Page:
Teenage Max (Taissa Farmiga) is coaxed into attending a revival screening of “Camp Bloodbath”, an 80s slasher movie that features her late mother in one of her earliest, and best known, roles. When a fire breaks out in the theater, Max and her friends escape through a cut in the screen and find themselves thrust into the movie itself.  Now, they’re living “Camp Bloodbath,” and Max finds herself forming an unexpected bond with Nancy (Malin Akerman), the ill-fated camp counselor portrayed by her mother.

This is a pretty ingenious take on the slasher movie, and director Todd Strauss-Schulson nails the look and feel of mid 80s stalk-and-slash fare. “Camp Bloodbath” is a barely disguised Friday the 13th clone, complete with identical music cues and a Jason-like killer who moves exactly like Kane Hodder (despite looking most like Freddy Vs. Jason‘s iteration). Max and her friends are beholden to the movie’s stylistic choices, like traveling back to the 50s once the movie cuts to a flashback, or being trapped in slow motion during a pivotal chance sequence. These little touches are incredibly fun, and that attention to detail made me wish the script had handled the subgenre with a little more wit.

It’s the one area where I think The Final Girls fails. Once our heroes find themselves trapped inside “Camp Bloodbath,” the “film” characters act like little more than the broadest of stereotypes. That’s the point and I get it. But a lot of the comedy is one note, and much of it lands with a thud. The sex-obsessed jock who can’t stop thinking about getting laid, even when he’s two seconds away from death, for example, and the way that the killer shows up within seconds of anyone so much as flirting with promiscuity. The Final Girls attempts to spoof the slasher with the same old jokes and that’s a bummer.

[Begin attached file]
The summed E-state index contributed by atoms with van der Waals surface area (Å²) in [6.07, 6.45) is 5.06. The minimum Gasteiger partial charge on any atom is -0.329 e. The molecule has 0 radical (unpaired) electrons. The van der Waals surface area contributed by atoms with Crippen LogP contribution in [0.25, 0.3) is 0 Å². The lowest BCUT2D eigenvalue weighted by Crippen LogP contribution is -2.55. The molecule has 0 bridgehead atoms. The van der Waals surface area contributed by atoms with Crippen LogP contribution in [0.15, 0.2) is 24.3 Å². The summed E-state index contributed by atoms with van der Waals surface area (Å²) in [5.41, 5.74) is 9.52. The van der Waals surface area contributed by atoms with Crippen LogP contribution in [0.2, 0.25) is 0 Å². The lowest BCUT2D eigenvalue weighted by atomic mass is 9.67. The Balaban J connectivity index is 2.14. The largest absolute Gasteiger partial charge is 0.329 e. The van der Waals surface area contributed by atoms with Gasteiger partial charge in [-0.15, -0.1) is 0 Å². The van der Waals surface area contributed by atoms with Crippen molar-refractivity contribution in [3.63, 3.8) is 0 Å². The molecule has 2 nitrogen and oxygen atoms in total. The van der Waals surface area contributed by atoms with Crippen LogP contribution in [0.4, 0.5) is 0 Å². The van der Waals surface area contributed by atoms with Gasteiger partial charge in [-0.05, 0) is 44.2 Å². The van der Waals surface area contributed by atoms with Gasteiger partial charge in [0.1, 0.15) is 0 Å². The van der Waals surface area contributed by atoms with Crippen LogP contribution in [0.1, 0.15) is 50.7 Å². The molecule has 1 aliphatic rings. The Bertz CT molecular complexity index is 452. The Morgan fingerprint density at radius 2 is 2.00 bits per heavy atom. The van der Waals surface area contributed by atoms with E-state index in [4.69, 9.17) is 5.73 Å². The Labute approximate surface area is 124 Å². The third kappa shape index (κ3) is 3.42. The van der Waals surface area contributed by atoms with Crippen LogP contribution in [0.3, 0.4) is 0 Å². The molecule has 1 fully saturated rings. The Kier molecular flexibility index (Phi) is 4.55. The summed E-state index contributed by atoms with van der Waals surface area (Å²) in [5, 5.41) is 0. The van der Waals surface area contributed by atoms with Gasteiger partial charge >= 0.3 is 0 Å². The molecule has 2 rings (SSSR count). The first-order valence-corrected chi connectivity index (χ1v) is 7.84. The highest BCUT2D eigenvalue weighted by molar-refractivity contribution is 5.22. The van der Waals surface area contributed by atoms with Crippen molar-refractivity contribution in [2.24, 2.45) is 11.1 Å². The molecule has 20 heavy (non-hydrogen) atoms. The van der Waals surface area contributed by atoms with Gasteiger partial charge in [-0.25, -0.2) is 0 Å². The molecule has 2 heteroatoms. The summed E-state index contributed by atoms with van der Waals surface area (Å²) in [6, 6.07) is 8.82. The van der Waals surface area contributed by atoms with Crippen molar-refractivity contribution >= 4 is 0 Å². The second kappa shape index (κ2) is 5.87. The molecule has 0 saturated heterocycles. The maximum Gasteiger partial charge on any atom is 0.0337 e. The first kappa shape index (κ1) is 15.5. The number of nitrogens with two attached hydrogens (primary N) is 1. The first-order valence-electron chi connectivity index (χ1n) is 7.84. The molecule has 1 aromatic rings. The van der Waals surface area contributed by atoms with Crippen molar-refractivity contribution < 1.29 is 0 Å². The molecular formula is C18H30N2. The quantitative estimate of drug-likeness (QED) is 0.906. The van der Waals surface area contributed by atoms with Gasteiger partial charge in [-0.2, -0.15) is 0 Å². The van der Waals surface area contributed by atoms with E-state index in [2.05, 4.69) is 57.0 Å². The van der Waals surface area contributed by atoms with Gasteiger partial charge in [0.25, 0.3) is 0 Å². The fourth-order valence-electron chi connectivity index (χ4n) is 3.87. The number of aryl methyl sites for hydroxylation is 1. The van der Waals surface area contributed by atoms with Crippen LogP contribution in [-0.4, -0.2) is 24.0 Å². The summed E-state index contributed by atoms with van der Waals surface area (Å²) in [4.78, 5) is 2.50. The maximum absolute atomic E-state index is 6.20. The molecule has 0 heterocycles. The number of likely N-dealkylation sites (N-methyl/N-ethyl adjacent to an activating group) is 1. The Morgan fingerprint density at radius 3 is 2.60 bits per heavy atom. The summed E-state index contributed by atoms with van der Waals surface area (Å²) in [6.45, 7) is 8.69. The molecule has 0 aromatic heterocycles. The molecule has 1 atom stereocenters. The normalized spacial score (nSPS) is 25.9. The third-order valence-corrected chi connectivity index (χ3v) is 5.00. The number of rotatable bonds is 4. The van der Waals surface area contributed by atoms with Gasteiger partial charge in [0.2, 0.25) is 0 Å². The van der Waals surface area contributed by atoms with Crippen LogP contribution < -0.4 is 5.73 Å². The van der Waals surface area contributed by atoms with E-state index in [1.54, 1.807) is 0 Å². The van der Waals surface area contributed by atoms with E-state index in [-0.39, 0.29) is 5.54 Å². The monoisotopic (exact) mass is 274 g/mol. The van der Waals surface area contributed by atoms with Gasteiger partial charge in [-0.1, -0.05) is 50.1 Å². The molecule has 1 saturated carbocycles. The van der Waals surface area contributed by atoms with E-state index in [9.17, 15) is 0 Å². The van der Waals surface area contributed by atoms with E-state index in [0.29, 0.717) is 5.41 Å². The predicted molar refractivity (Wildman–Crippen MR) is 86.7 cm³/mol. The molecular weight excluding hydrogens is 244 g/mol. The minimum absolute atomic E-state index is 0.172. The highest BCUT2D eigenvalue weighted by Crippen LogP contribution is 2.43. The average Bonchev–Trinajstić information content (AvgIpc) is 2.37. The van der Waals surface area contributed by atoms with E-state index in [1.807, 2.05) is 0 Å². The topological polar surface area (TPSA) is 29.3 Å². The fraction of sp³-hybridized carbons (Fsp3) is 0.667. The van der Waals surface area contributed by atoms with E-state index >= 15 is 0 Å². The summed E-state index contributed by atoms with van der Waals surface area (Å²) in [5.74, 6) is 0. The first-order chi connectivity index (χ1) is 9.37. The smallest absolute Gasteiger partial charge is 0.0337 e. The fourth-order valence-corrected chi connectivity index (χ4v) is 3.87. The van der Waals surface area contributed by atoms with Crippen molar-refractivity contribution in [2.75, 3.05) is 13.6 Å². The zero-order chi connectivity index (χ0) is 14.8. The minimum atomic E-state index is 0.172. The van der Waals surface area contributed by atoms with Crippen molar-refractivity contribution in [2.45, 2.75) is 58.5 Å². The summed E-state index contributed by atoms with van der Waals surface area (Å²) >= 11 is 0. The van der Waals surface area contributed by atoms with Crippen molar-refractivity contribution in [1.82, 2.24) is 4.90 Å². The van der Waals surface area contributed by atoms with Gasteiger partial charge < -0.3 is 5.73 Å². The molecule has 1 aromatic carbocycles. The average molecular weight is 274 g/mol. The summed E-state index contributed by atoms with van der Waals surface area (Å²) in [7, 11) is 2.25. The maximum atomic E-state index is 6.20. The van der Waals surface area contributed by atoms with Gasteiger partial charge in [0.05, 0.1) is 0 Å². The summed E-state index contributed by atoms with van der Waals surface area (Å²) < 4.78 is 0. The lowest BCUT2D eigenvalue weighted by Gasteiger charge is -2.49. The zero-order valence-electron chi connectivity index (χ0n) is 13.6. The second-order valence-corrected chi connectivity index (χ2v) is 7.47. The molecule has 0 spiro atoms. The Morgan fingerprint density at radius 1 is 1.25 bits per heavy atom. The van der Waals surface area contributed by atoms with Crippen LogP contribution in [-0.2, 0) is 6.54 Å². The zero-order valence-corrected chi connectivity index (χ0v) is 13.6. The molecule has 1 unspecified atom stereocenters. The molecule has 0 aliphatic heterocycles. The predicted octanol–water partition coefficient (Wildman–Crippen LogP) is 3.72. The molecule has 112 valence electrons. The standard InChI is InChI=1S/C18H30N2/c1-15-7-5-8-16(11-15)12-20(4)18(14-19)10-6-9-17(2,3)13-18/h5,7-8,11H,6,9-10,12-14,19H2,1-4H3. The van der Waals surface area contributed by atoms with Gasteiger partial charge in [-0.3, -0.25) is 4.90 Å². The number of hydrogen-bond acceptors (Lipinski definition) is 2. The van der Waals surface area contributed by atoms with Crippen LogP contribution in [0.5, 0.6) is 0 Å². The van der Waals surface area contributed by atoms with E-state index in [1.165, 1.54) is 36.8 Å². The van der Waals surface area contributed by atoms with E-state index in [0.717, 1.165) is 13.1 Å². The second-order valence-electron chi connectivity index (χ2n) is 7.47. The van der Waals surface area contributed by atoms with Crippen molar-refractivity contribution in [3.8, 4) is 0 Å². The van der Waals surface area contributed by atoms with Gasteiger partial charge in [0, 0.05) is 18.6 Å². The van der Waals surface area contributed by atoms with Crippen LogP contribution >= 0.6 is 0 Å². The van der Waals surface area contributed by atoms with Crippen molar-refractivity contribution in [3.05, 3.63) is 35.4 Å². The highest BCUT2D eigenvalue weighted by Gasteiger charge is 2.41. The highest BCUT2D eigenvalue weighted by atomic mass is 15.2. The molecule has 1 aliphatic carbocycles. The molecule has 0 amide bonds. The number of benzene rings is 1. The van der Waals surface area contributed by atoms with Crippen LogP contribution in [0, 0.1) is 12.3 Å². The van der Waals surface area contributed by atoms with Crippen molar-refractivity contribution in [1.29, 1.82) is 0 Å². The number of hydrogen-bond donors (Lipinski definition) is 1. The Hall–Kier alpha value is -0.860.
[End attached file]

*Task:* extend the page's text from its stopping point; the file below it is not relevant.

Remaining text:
The PG-13 rating also guarantees a lack of graphic slasher violence and exploitation. This feels like a detriment when the movie has otherwise gone out of its way to replicate the look and feel of that era. Max and co. travel into a movie that’s heralded for the elements we never get to see. When stabbings and flashings occur below the camera, it’s easy to feel the PG-13 rating holding the movie back while ensuring the masked villain, Billy Murphy, never exudes the type of menace he should.

It’s a good thing that everything else about The Final Girls works wonders. The visuals are stylish, and the cast is great, even when the material occasionally betrays them (I wanted to laugh at Adam Devine more than I did). As Max, Farmiga does honest and emotional work, but it’s Malin Akerman who gives the movie its warmth and sweetness. She had me right from the start with her rendition of Bette Davis Eyes, and the audience feels her loss as much as Max does.

The Final Girls tugs at your heartstrings repeatedly, and it’s amazing how it feels both earned and organic each time. It’s a genuine feel good film, and I love that its filmmakers were able to accomplish this in a movie that’s ultimately about a lunatic who murders teenagers. I may not have loved it as much as some, but I’m already thinking about picking up the Blu-ray to show friends once it comes out.

If you’re feeling masochistic enough to keep up with everything I’m watching, you can give me a follow on Letterboxd, or check back here every Monday where I’ll try and do a quick recap of any notable viewings I’ve had over the previous week.